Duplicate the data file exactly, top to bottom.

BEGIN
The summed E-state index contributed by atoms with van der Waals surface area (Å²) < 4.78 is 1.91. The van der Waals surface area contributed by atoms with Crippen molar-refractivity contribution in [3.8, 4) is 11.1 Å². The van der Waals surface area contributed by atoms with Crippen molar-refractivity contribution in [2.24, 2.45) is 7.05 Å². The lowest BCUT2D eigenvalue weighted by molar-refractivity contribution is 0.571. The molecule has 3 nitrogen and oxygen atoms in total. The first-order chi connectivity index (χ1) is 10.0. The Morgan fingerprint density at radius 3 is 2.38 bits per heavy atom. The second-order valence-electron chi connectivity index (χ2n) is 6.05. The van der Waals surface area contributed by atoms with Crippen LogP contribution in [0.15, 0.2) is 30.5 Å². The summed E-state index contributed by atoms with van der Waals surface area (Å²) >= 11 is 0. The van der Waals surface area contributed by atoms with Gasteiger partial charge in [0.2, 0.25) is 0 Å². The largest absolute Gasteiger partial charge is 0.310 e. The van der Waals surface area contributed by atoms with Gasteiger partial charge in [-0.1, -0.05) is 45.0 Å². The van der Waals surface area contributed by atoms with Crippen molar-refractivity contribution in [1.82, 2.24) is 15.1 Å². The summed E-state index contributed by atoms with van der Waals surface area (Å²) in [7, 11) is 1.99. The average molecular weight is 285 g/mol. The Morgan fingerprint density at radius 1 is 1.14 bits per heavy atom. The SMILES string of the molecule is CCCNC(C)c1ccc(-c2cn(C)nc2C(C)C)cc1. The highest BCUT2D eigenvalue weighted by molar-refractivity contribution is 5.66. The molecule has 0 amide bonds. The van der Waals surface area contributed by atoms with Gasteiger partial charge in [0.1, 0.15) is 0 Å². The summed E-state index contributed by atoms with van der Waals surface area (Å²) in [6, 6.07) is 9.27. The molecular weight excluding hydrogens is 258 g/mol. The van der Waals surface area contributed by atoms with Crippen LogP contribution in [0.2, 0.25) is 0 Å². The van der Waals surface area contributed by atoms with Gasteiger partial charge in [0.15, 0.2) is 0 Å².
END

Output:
The summed E-state index contributed by atoms with van der Waals surface area (Å²) < 4.78 is 1.91. The van der Waals surface area contributed by atoms with Crippen molar-refractivity contribution in [3.8, 4) is 11.1 Å². The van der Waals surface area contributed by atoms with Crippen molar-refractivity contribution in [2.24, 2.45) is 7.05 Å². The lowest BCUT2D eigenvalue weighted by molar-refractivity contribution is 0.571. The molecule has 3 nitrogen and oxygen atoms in total. The first-order chi connectivity index (χ1) is 10.0. The Morgan fingerprint density at radius 3 is 2.38 bits per heavy atom. The second-order valence-electron chi connectivity index (χ2n) is 6.05. The van der Waals surface area contributed by atoms with Crippen LogP contribution in [0.15, 0.2) is 30.5 Å². The summed E-state index contributed by atoms with van der Waals surface area (Å²) >= 11 is 0. The van der Waals surface area contributed by atoms with Gasteiger partial charge in [0.2, 0.25) is 0 Å². The largest absolute Gasteiger partial charge is 0.310 e. The van der Waals surface area contributed by atoms with Gasteiger partial charge in [-0.1, -0.05) is 45.0 Å². The van der Waals surface area contributed by atoms with Crippen molar-refractivity contribution in [1.82, 2.24) is 15.1 Å². The summed E-state index contributed by atoms with van der Waals surface area (Å²) in [7, 11) is 1.99. The average molecular weight is 285 g/mol. The Morgan fingerprint density at radius 1 is 1.14 bits per heavy atom. The SMILES string of the molecule is CCCNC(C)c1ccc(-c2cn(C)nc2C(C)C)cc1. The highest BCUT2D eigenvalue weighted by molar-refractivity contribution is 5.66. The molecule has 0 amide bonds. The van der Waals surface area contributed by atoms with Gasteiger partial charge in [0.1, 0.15) is 0 Å². The summed E-state index contributed by atoms with van der Waals surface area (Å²) in [6, 6.07) is 9.27. The molecular weight excluding hydrogens is 258 g/mol. The van der Waals surface area contributed by atoms with Crippen LogP contribution in [0.2, 0.25) is 0 Å². The van der Waals surface area contributed by atoms with Gasteiger partial charge in [0.15, 0.2) is 0 Å².